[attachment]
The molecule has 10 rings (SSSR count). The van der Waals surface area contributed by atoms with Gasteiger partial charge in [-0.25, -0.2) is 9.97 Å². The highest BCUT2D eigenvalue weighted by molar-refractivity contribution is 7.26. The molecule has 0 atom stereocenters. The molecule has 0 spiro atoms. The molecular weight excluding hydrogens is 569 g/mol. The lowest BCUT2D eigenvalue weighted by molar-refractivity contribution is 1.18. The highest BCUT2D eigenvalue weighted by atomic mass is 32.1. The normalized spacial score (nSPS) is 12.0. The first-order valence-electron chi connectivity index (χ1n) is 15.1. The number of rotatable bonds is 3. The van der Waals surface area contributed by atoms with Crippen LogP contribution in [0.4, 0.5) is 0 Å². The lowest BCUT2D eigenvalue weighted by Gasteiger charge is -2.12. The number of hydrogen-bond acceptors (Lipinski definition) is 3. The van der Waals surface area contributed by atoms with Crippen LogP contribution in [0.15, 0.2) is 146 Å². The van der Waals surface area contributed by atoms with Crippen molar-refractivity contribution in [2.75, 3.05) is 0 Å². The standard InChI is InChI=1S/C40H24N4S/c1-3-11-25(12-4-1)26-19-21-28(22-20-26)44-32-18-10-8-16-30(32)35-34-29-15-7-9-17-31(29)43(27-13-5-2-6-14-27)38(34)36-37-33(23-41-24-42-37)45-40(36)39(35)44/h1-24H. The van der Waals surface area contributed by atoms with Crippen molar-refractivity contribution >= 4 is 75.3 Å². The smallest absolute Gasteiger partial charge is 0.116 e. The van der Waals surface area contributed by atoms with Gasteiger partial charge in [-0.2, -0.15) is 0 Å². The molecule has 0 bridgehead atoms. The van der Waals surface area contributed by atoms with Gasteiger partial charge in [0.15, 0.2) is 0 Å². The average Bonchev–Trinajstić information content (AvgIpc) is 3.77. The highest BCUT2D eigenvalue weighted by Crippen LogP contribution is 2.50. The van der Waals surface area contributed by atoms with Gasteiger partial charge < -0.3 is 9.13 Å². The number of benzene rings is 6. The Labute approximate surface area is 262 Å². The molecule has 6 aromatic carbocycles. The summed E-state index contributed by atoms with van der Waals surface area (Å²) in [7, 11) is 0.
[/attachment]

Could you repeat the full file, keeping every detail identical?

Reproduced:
The molecule has 10 rings (SSSR count). The van der Waals surface area contributed by atoms with Gasteiger partial charge in [-0.25, -0.2) is 9.97 Å². The highest BCUT2D eigenvalue weighted by molar-refractivity contribution is 7.26. The molecule has 0 atom stereocenters. The molecule has 0 spiro atoms. The molecular weight excluding hydrogens is 569 g/mol. The lowest BCUT2D eigenvalue weighted by molar-refractivity contribution is 1.18. The highest BCUT2D eigenvalue weighted by atomic mass is 32.1. The normalized spacial score (nSPS) is 12.0. The first-order valence-electron chi connectivity index (χ1n) is 15.1. The number of rotatable bonds is 3. The van der Waals surface area contributed by atoms with Crippen LogP contribution in [0.4, 0.5) is 0 Å². The lowest BCUT2D eigenvalue weighted by Gasteiger charge is -2.12. The number of hydrogen-bond acceptors (Lipinski definition) is 3. The van der Waals surface area contributed by atoms with Crippen LogP contribution in [0.15, 0.2) is 146 Å². The van der Waals surface area contributed by atoms with Crippen molar-refractivity contribution in [2.75, 3.05) is 0 Å². The standard InChI is InChI=1S/C40H24N4S/c1-3-11-25(12-4-1)26-19-21-28(22-20-26)44-32-18-10-8-16-30(32)35-34-29-15-7-9-17-31(29)43(27-13-5-2-6-14-27)38(34)36-37-33(23-41-24-42-37)45-40(36)39(35)44/h1-24H. The van der Waals surface area contributed by atoms with Crippen molar-refractivity contribution >= 4 is 75.3 Å². The smallest absolute Gasteiger partial charge is 0.116 e. The van der Waals surface area contributed by atoms with Gasteiger partial charge in [-0.2, -0.15) is 0 Å². The molecule has 0 bridgehead atoms. The van der Waals surface area contributed by atoms with Gasteiger partial charge in [0.15, 0.2) is 0 Å². The average Bonchev–Trinajstić information content (AvgIpc) is 3.77. The highest BCUT2D eigenvalue weighted by Crippen LogP contribution is 2.50. The van der Waals surface area contributed by atoms with Gasteiger partial charge < -0.3 is 9.13 Å². The number of benzene rings is 6. The Labute approximate surface area is 262 Å². The molecule has 6 aromatic carbocycles. The summed E-state index contributed by atoms with van der Waals surface area (Å²) in [7, 11) is 0.